Francesca Lia Block is an author that has proven in the past with Weetzie Bat that she knows how to deft the standard conventions of the teen fiction genre. In Love in the Time of Global Warming, Block takes her darkly lyrical prose, adds a teen dystopian backdrop, and sprinkles in a bit of Homer’s Odyssey. The outcome is violent and bleak yet utterly gripping.
The plot revolves around Pen, a young, disillusioned girl who finds herself alone at the end of the world. Block expertly juxtaposes the alienation of the teenage experience with Pen’s loneliness after losing her family in the chaos of a civilization-ending earthquake. Pen’s journey to find her family is rife with danger as Block mixes genetically engineered giants, evil and seductive Sirens, witches, and other fantastical creatures to act as barriers to Pen’s success.
The combination of science fiction, fantasy, and mythology makes Pen’s voyage to overcome her fears and find her own uniqueness a harrowing yet hopeful tale, just like the epic poem that Block takes inspiration from. Block does not hide the connections between Odyssey and Pen’s quest, as the epic poem is used as a guide or omen throughout the story. As Pen faces cannibalistic giants (ala The Cyclops) or pulls her traveling companion, Hex, away from seductively deadly aquatic songstresses (the Sirens) the connections become transparent.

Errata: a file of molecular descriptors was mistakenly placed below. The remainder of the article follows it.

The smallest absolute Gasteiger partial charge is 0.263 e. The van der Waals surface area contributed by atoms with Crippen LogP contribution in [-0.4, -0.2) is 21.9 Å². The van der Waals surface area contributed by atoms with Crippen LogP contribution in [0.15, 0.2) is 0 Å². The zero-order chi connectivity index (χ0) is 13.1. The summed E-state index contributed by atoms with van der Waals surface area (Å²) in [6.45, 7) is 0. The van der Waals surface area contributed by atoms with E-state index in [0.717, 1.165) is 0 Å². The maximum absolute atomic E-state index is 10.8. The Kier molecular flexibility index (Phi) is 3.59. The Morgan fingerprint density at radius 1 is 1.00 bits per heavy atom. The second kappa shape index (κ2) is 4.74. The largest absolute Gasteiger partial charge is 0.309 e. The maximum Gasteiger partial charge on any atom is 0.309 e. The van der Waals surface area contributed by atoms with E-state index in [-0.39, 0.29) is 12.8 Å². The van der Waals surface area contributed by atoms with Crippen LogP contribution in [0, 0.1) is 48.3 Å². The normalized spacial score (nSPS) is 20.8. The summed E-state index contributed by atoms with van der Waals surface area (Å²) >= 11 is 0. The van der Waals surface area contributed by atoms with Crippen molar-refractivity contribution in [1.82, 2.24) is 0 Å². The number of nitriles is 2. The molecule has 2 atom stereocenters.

While a retelling of Homer’s Odyssey may sound unoriginal, Block incorporates intense emotion into her characters that force the reader to become connected to Pen in a way that isn’t possible with Odysseus. As Pen struggles with her loneliness in her new apocalyptic world, lines like: “My brother, Venice, is gone and I’m not dead. But I’m pretty much dead, without a heart. Venice is still my heart, and my heart is missing, but Hex has become my lungs” exemplify the passion Block has instilled into the story.
While this young adult novel develops crowd appropriate themes of alienation and triumph over overwhelming odds, the fantasy aspects, the connection to Odyssey, and some rather mature situations provide some content that may cause a reader to do a double take. With that said, however, Homer’s poem is not for the faint of heart, and Block clearly holds his work in the highest reverence. Teens who read this may find some of the action and drama startling, but it may also inspire them to uncover the classic hero’s journey that Block so eloquently alters for a modern crowd.
After obtaining a Masters in Liberal Arts and Literature Marcus has dedicated most of his time to teaching English Composition for a community college in the Midwest. In his down time, he spends time avidly reading an eclectic selection of books and doing freelance writing whenever he gets the chance. He lives in Kansas with his wife.
Review copy was provided free of any obligation by Henry Holt and Co. No monetary or any other form of compensation was received.